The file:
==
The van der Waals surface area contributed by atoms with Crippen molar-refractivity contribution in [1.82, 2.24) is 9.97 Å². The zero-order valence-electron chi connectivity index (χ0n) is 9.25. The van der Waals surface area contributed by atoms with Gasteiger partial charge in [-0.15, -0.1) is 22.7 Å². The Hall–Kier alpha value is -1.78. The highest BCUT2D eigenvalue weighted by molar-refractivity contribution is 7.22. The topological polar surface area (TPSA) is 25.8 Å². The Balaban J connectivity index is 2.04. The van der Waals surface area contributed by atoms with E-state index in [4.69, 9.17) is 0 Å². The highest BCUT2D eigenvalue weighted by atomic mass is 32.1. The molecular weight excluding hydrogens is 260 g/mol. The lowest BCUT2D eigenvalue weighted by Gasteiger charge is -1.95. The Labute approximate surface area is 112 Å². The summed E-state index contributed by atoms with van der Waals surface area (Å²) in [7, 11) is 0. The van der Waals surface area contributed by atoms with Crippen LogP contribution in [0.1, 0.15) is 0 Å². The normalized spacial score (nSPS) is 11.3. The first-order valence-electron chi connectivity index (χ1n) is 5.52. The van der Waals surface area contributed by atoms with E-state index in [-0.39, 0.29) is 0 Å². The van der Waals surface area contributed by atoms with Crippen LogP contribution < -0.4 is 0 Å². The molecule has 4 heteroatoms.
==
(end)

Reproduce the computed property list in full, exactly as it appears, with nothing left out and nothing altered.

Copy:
The van der Waals surface area contributed by atoms with Crippen molar-refractivity contribution in [1.82, 2.24) is 9.97 Å². The zero-order valence-electron chi connectivity index (χ0n) is 9.25. The van der Waals surface area contributed by atoms with Gasteiger partial charge in [-0.15, -0.1) is 22.7 Å². The Hall–Kier alpha value is -1.78. The highest BCUT2D eigenvalue weighted by molar-refractivity contribution is 7.22. The topological polar surface area (TPSA) is 25.8 Å². The Balaban J connectivity index is 2.04. The van der Waals surface area contributed by atoms with E-state index in [4.69, 9.17) is 0 Å². The highest BCUT2D eigenvalue weighted by atomic mass is 32.1. The molecular weight excluding hydrogens is 260 g/mol. The lowest BCUT2D eigenvalue weighted by Gasteiger charge is -1.95. The Labute approximate surface area is 112 Å². The summed E-state index contributed by atoms with van der Waals surface area (Å²) in [7, 11) is 0. The van der Waals surface area contributed by atoms with Crippen LogP contribution in [0.1, 0.15) is 0 Å². The normalized spacial score (nSPS) is 11.3. The first-order valence-electron chi connectivity index (χ1n) is 5.52. The van der Waals surface area contributed by atoms with E-state index in [-0.39, 0.29) is 0 Å². The van der Waals surface area contributed by atoms with Crippen LogP contribution < -0.4 is 0 Å². The molecule has 4 heteroatoms.